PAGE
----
I'm trying to clone a repository. The first time I got to 82%, then it didn't budge for half an hour so I cancelled the clone and started over. After that, every time I try to clone it, I get between 6-10%, and then it fails with the error "The remote end hung up unexpectedly, early EOF." I looked up the error and tried every solution I could find, with the most popular solution being to increase postBuffer to the maximum size. However, it still keeps failing every time.

I'm not sure if it makes a difference, but I'm not trying to check in code, which was what most of the other people reporting this issue seemed to be trying to do. I'm trying to clone a repository.


2 Answers 2


One option to reduce the size of the repo by cloning a single branch or my cloning only a certain amount of the past history.

git clone --depth=20 https://repo.git -b master

will clone only the master branch to a depth of 20 commits. Since this is a much smaller entity it will generally work, and then you can fetch other branches after. Not sure if you can recover the history after but for lots and lots of cases that is unimportant.

  • 1
    If, at a later time, you want to extend your copy to contain the full history you just need to call the fetch command with the --unshallow parameter: git fetch --unshallow
    – chrset
    Sep 3, 2019 at 14:02

If this is an http transaction, you would need to contact BitBucket support for them to diagnose what went wrong on the server side.
As mentioned in, for example, "howto/use-git-daemon":

fatal: The remote end hung up unexpectedly

It only means that something went wrong.
To find out what went wrong, you have to ask the server.

Note that when BitBucket will use a Git 2.5+ (Q2 2015), the client might end up with a more explicit error message instead:

 request was larger than our maximum size xxx

(that is, setting GIT_HTTP_MAX_REQUEST_BUFFER on the Git repository hosting server)

See commit 6bc0cb5 by Jeff King (peff), 20 May 2015.
(Merged by Junio C Hamano -- gitster -- in commit 777e75b, 01 Jun 2015)
Test-adapted-from: Dennis Kaarsemaker (seveas)

The new environment variable is GIT_HTTP_MAX_REQUEST_BUFFER:

The GIT_HTTP_MAX_REQUEST_BUFFER environment variable (or the http.maxRequestBuffer config variable) may be set to change the largest ref negotiation request that git will handle during a fetch; any fetch requiring a larger buffer will not succeed.

This value should not normally need to be changed, but may be helpful if you are fetching from a repository with an extremely large number of refs.

The value can be specified with a unit (e.g., 100M for 100 megabytes). The default is 10 megabytes.

The explanation is very interesting:

http-backend: spool ref negotiation requests to buffer

When http-backend spawns "upload-pack" to do ref negotiation, it streams the http request body to upload-pack, who then streams the http response back to the client as it reads.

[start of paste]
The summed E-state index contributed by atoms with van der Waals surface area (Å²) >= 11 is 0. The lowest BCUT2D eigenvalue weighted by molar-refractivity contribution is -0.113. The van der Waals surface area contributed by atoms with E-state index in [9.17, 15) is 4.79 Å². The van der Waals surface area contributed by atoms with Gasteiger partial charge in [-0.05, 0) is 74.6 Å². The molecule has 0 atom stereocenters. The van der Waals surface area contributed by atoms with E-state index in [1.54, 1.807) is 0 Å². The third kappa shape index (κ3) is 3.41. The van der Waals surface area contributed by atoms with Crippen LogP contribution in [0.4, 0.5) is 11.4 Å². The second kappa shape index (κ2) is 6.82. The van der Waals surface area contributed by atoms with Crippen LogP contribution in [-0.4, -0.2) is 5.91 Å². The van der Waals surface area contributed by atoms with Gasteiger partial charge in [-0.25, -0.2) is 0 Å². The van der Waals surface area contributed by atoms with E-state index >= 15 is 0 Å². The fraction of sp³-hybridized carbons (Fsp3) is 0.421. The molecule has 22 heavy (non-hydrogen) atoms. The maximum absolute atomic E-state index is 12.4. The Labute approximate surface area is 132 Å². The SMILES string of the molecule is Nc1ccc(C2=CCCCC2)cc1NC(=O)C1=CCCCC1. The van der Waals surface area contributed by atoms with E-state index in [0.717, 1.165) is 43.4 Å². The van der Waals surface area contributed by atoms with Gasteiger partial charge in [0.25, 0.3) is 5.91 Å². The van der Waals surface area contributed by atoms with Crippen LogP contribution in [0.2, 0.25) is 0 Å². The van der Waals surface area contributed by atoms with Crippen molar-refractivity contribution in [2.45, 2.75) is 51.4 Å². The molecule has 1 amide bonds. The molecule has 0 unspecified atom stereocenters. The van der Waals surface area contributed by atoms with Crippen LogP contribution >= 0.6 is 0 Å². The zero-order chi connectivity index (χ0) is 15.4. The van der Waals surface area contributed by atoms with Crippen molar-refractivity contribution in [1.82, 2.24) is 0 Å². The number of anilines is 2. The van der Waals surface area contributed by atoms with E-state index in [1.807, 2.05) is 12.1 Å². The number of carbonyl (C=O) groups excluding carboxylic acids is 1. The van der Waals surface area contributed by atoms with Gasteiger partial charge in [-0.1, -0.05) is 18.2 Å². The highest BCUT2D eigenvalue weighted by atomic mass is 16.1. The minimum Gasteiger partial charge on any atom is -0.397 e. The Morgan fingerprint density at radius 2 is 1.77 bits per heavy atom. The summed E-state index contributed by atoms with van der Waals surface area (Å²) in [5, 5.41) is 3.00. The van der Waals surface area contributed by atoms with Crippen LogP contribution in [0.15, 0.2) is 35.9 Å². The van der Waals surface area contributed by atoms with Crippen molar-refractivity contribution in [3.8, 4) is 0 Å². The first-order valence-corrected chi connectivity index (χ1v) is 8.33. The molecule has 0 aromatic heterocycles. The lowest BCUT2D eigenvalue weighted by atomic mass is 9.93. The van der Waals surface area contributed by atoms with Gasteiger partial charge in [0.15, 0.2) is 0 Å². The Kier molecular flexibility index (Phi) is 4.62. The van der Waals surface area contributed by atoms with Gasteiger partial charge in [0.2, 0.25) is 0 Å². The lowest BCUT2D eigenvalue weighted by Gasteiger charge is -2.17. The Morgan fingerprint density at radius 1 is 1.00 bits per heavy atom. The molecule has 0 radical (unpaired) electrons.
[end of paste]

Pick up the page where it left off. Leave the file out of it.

In theory, git can go full-duplex; the client can consume our response while it is still sending the request.
In practice, however, HTTP is a half-duplex protocol.
Even if our client is ready to read and write simultaneously, we may have other HTTP infrastructure in the way, including the webserver that spawns our CGI, or any intermediate proxies.

In at least one documented case, this leads to deadlock when trying a fetch over http.
What happens is basically:

  1. Apache proxies the request to the CGI, http-backend.
  2. http-backend gzip-inflates the data and sends the result to upload-pack.
  3. upload-pack acts on the data and generates output over the pipe back to Apache. Apache isn't reading because it's busy writing (step 1).

This works fine most of the time, because the upload-pack output ends up in a system pipe buffer, and Apache reads it as soon as it finishes writing. But if both the request and the response exceed the system pipe buffer size, then we deadlock (Apache blocks writing to http-backend, http-backend blocks writing to upload-pack, and upload-pack blocks writing to Apache).

We need to break the deadlock by spooling either the input or the output. In this case, it's ideal to spool the input, because Apache does not start reading either stdout or stderr until we have consumed all of the input. So until we do so, we cannot even get an error message out to the client.

The solution is fairly straight-forward: we read the request body into an in-memory buffer in http-backend, freeing up Apache, and then feed the data ourselves to upload-pack.

  • Wha if the same error "fatal: The remote end hung up unexpectedly error: pack-objects died of signal 13" happens when accessing git via ssh ? Oct 18, 2017 at 23:16
  • @RobisonSantos Maybe try and check if you are not pushing objects that are too big for the remote receiver to handle: stackoverflow.com/a/18560284/6309
    – VonC
    Oct 20, 2017 at 6:50

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